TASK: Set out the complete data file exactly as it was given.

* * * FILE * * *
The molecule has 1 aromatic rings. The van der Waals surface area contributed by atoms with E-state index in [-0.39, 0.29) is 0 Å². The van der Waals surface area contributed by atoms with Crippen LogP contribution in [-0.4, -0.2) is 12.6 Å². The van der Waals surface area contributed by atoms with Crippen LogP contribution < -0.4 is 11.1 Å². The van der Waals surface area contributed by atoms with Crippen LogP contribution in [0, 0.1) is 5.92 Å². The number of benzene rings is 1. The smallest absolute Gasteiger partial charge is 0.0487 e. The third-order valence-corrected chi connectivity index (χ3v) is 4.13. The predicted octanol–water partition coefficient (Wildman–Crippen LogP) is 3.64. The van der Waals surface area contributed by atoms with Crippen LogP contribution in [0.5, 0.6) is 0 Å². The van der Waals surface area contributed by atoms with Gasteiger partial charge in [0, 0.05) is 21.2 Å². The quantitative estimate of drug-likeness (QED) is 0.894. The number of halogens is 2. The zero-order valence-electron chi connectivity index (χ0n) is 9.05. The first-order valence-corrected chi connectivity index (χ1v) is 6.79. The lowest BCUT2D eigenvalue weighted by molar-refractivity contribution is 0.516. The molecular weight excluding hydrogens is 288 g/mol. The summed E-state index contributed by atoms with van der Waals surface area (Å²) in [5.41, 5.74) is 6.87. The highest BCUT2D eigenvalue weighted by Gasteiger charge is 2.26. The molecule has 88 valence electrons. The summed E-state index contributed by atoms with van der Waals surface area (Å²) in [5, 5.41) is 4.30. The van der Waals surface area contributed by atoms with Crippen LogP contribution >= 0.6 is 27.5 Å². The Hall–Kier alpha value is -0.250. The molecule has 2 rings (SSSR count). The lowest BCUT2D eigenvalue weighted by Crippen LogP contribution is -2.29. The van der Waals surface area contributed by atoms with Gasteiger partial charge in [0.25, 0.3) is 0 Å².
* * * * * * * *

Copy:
The molecule has 1 aromatic rings. The van der Waals surface area contributed by atoms with E-state index in [-0.39, 0.29) is 0 Å². The van der Waals surface area contributed by atoms with Crippen LogP contribution in [-0.4, -0.2) is 12.6 Å². The van der Waals surface area contributed by atoms with Crippen LogP contribution < -0.4 is 11.1 Å². The van der Waals surface area contributed by atoms with Crippen LogP contribution in [0, 0.1) is 5.92 Å². The number of benzene rings is 1. The smallest absolute Gasteiger partial charge is 0.0487 e. The third-order valence-corrected chi connectivity index (χ3v) is 4.13. The predicted octanol–water partition coefficient (Wildman–Crippen LogP) is 3.64. The van der Waals surface area contributed by atoms with Crippen LogP contribution in [0.5, 0.6) is 0 Å². The van der Waals surface area contributed by atoms with Gasteiger partial charge in [0, 0.05) is 21.2 Å². The quantitative estimate of drug-likeness (QED) is 0.894. The number of halogens is 2. The zero-order valence-electron chi connectivity index (χ0n) is 9.05. The first-order valence-corrected chi connectivity index (χ1v) is 6.79. The lowest BCUT2D eigenvalue weighted by molar-refractivity contribution is 0.516. The molecular weight excluding hydrogens is 288 g/mol. The summed E-state index contributed by atoms with van der Waals surface area (Å²) in [5.41, 5.74) is 6.87. The highest BCUT2D eigenvalue weighted by Gasteiger charge is 2.26. The molecule has 88 valence electrons. The summed E-state index contributed by atoms with van der Waals surface area (Å²) in [5, 5.41) is 4.30. The van der Waals surface area contributed by atoms with Crippen LogP contribution >= 0.6 is 27.5 Å². The Hall–Kier alpha value is -0.250. The molecule has 2 rings (SSSR count). The lowest BCUT2D eigenvalue weighted by Crippen LogP contribution is -2.29. The van der Waals surface area contributed by atoms with Gasteiger partial charge in [0.25, 0.3) is 0 Å².